ADHD Predominantly Inattentive is often not noticed at all, especially in children.
These kids are not running around like crazy, they’re not acting out all the time, they’re calm and even may appear to be doing the things they’re supposed to be doing.
Because this is often not diagnosed these kids are regularly labeled as lazy, uncaring and even dumb (or the apparently more politically correct “not smart”).
Up until recently, this was called ADD instead.
2. ADHD – Predominantly Hyperactive-Impulsive
Hyperactive-Impulsive is true to its name.
Hyperactive children always seem to be “on the go”. They run around and touch/play with anything they can find and they have a tendency to talk incessantly.
You probably won’t see them sit still either. And even if they appear to sit still, you’ll often notice them fidgeting or tapping their feet continuously when you pay a bit more attention. They also have a tendency to try to do everything at once.
Impulsive children appear to be unable to control their immediate reactions or to think before they act. They will often blurt out things that come to mind, regardless of whether they’re appropriate or not. They will show their emotions without restraint and they act without thinking of the consequences (see “kid next door” in the previous post ).
Because they are so impulsive they often find it hard to wait for things they want or even to just wait for their turn.
Even in their teens and later in life they will often choose to impulsively do things that have an immediate payoff. Even if other activities will give a much larger, but delayed, reward.
3. ADHD – Combined
There’s not much to say about this one apart from “it’s the most common form of ADHD”. Symptoms will be a combination of the previous two, and the behavior of people in this group will be a combination of the previous 2 as well.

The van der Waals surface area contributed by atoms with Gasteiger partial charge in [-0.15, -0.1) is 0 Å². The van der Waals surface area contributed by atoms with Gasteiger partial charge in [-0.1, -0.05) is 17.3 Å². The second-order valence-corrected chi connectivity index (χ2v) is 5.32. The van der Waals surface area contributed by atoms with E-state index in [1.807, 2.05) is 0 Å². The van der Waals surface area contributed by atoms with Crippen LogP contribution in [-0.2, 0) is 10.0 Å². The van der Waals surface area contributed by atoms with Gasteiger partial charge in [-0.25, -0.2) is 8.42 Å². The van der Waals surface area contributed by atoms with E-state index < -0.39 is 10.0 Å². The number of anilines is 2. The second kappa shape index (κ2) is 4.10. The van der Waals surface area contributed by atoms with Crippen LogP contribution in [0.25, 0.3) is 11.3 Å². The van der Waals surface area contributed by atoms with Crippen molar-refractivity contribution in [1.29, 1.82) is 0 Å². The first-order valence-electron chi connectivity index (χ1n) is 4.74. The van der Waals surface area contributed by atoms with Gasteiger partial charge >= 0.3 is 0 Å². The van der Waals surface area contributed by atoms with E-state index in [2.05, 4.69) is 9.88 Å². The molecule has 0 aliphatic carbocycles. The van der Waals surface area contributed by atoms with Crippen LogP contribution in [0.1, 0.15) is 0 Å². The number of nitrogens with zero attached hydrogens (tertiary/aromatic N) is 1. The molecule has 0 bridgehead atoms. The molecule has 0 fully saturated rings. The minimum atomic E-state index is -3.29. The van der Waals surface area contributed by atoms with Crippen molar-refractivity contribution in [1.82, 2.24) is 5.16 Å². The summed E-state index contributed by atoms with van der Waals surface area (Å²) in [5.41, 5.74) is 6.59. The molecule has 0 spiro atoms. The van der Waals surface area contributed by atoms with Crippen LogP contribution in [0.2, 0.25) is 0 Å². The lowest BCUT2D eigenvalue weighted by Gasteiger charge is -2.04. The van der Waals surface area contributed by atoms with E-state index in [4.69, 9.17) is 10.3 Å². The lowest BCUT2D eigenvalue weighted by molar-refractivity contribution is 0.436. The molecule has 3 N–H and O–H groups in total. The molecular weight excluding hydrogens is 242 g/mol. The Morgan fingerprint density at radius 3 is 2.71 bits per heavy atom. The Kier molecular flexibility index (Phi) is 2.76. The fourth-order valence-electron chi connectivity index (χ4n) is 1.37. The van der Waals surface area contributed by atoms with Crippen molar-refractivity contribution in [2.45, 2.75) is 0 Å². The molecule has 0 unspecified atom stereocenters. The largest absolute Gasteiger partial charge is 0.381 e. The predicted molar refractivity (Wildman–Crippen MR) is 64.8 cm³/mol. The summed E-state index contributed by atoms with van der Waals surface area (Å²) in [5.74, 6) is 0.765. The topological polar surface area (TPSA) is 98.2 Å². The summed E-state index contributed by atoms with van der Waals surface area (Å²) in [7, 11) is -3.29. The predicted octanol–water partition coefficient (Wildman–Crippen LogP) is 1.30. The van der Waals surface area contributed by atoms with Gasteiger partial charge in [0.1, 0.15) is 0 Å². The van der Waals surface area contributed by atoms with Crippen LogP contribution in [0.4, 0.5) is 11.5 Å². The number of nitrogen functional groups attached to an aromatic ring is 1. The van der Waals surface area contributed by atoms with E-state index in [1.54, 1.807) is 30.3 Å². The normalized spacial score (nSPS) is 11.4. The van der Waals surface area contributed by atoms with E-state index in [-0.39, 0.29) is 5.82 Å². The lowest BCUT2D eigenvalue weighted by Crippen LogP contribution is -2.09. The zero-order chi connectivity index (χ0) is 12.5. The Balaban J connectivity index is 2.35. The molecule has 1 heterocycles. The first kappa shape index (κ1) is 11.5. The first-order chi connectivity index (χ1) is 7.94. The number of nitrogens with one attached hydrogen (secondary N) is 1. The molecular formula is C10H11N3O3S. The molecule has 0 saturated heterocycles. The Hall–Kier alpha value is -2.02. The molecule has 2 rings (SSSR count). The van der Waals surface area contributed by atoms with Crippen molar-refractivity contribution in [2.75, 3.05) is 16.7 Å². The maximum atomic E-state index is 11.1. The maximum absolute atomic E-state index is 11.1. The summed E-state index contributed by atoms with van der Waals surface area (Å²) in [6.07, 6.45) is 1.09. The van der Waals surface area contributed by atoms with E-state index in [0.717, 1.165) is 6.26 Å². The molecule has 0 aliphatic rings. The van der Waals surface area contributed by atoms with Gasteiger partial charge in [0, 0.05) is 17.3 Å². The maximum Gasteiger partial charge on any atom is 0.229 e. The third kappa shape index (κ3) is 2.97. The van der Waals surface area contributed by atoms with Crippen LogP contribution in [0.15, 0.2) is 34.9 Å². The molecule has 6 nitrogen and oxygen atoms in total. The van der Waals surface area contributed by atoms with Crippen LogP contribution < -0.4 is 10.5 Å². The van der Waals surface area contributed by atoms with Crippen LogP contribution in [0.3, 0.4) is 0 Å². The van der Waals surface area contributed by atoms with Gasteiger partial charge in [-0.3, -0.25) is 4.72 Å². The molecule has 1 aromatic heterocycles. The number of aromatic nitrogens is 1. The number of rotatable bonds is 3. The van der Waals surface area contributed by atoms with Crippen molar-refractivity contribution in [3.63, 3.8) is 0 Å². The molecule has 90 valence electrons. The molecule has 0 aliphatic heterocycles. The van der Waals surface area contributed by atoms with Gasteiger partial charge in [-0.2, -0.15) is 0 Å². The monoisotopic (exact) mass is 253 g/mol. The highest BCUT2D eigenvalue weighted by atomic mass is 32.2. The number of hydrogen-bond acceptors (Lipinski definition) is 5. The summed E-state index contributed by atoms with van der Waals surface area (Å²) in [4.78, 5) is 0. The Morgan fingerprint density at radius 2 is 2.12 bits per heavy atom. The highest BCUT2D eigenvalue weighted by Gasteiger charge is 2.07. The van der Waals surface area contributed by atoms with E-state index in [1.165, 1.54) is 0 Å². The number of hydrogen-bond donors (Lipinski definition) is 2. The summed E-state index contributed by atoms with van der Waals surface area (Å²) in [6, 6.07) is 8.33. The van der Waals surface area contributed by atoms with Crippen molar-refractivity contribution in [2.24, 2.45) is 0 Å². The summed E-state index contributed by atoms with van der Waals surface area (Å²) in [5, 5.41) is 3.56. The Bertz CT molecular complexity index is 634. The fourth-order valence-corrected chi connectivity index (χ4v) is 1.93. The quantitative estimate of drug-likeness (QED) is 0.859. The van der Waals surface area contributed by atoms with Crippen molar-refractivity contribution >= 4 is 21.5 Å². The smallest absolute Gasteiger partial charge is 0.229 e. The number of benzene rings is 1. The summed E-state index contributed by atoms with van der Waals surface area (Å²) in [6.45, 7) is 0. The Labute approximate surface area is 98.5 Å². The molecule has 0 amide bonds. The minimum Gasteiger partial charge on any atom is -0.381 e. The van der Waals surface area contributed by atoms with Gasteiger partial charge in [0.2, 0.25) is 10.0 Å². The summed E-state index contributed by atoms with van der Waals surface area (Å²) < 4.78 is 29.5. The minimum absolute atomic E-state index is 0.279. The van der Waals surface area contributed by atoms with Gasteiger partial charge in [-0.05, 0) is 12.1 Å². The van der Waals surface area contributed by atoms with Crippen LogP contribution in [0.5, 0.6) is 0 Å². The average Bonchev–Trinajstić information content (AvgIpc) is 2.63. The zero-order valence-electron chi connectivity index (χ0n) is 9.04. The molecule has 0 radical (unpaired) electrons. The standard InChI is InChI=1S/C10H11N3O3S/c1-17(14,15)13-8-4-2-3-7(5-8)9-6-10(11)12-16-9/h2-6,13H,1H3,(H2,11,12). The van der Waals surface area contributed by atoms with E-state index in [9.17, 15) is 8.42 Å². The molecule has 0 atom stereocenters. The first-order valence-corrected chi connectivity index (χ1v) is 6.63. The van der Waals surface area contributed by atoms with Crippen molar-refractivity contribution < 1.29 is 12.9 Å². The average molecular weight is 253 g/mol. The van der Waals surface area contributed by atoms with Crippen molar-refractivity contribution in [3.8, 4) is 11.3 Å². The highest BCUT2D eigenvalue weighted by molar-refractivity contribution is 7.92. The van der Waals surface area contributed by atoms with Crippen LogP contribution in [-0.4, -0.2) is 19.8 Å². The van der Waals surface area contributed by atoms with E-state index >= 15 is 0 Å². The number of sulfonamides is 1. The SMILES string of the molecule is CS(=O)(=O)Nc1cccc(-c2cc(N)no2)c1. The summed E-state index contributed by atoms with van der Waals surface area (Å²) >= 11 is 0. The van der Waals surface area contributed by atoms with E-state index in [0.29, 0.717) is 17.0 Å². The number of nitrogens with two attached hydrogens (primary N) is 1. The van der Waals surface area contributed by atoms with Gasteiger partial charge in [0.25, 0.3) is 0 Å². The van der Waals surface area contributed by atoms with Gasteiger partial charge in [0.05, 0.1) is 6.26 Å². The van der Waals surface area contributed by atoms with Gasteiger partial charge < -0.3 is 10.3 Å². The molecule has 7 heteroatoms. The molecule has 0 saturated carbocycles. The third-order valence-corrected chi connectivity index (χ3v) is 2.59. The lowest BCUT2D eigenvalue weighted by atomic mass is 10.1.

So no running around like a headless chicken all day but no staring off into space, dreaming, all day either.
We’ve just gone over the clinical part of it, although I may have simplified some things a bit. Feel free to get the DMS-V after all if you want to get all nitty-gritty.
But after all of that, let’s have a look at how people with ADHD describe it:
I’ll start by quoting somebody who actually studied for it so who knows the clinical look as well as a lot of the misconceptions surrounding ADHD:
“People who think ADD means having a short attention span misunderstand what ADD is,” says Kathleen Nadeau, Ph.D., a psychologist in Silver Spring, Maryland, and the author of ADD-Friendly Ways to Organize Your Life. “A better way to look at it is that people with ADD have a disregulated attention system.”
So it’s not that people with ADHD don’t/can’t pay attention to anything, they pay attention to the “wrong” things instead.
I’m a good example of that myself.
Ask me anything I learned in school and I’ll probably draw blanks. But play a song from that same period and I’ll likely be able to sing along with all the lyrics, even if I haven’t heard the song for years. Misdirected attention.
Or have a conversation with me and you’ll find my mind will likely wander off at some point. But, put me in the middle of 3 different conversations and I’ll likely keep up with all of them. Again, misdirected attention.